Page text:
There’s something for virtually everyone in this consumeristic society today. Certainly, many of us might have the intent to budget and save money, but its incredibly hard to resist the urge to spend when the right item happens to call your name:
A joystick for the original NES system?
A slightly-used Titan 1 Missile site?
The latest in designer-brand fashionista footwear?
Oftentimes, it can be quite difficult to track all the different places we spend our money on a daily basis, much less weekly or monthly. Well spend a few dollars here, a few dollars there, and before we know it, we’ve accumulated quite the tab for ourselves.
The commercials and ads all tell us that we absolutely HAVE to have the latest and greatest, or that well never be as hip as the Joneses next door. And with tantalizing offers of Low interest rates! or No money down!, many of us fall into convoluted agreements or loans that were unable to pay off
So how do we mitigate this inherent urge that so many of us have to go out and BUY, BUY, BUY? How do we go about cutting out the extraneous purchases in our lives, and instead spend the money on the things we really need?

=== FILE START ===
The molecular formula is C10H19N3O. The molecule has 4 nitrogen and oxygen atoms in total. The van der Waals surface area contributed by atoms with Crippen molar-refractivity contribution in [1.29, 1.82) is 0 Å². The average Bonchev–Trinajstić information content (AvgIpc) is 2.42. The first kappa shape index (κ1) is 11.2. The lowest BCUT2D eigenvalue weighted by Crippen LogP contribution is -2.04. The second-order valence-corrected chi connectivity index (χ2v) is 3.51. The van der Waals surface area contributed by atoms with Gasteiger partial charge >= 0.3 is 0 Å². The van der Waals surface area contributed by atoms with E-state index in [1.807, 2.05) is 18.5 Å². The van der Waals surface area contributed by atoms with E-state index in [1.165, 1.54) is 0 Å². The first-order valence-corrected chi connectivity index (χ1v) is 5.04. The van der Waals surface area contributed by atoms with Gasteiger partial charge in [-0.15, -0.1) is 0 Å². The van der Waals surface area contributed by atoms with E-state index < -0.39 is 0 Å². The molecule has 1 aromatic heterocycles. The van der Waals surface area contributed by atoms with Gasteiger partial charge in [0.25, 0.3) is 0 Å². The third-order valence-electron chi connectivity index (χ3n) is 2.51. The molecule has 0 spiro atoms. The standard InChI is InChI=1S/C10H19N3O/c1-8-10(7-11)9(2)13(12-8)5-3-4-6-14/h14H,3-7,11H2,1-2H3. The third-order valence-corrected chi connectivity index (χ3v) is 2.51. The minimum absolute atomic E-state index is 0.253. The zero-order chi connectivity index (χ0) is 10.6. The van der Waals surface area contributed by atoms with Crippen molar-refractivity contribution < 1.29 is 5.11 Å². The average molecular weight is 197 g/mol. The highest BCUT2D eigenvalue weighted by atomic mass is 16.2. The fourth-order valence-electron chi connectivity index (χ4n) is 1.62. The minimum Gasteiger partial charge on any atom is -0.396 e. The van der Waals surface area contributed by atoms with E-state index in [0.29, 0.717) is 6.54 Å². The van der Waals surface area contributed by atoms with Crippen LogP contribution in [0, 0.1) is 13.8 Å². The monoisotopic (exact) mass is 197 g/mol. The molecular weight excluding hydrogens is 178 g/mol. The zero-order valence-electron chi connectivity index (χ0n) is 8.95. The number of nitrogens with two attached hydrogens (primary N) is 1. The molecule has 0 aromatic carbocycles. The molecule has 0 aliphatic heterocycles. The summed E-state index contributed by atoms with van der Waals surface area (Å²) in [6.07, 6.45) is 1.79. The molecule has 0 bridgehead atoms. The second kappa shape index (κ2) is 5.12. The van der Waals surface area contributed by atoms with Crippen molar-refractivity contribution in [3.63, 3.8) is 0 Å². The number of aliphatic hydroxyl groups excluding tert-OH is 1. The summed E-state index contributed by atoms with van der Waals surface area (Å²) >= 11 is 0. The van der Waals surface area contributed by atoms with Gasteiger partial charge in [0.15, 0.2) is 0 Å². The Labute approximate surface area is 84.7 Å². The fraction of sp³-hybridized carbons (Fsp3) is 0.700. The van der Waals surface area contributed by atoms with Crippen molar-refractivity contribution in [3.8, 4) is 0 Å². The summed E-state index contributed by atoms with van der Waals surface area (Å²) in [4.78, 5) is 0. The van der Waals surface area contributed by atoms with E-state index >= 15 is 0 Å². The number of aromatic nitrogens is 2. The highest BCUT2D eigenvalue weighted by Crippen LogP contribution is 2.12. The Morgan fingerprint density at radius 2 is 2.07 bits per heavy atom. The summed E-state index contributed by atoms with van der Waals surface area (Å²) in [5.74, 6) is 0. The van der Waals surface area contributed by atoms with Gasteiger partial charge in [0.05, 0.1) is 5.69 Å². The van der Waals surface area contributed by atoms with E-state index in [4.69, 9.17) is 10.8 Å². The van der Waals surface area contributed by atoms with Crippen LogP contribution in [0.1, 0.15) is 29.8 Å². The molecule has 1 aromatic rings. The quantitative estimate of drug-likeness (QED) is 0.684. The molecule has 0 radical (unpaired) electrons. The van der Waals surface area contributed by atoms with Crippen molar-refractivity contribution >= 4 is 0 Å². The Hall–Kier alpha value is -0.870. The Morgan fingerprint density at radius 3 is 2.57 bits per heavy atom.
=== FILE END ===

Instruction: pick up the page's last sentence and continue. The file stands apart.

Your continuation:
A common practice that many factor into their budgeting is separating needs from wants. The distinction between the two may sometimes be a little hazy, however. A recent article from Fiscal Fizzle categorized these expenses into 5 different gradients that may be helpful in determining where we should(nt) spend our money:
Life-and-Death Needs: Includes items without which we cannot maintain life. Examples: Emergency health care, groceries (last time I checked, there was no magic food pill).
Basic Needs: Basic life needs that are enablers in other words, they allow us to perform our other daily duties like working, having kids, and basically existing. Examples: Housing payments and maintenance, Automobile expenses, required insurance, basic clothing, taxes (unless you prefer a jail cell).
Free Spending: Everything else we can blow money on, neither required or necessary to enhance our lives. Examples: Impulse buys, things we never use, mindless entertainment like binge drinking, etc.
As we come to understand more and more about our buying habits, well be better able to anticipate our spending urges, and in turn, well be better equipped to budget for our future.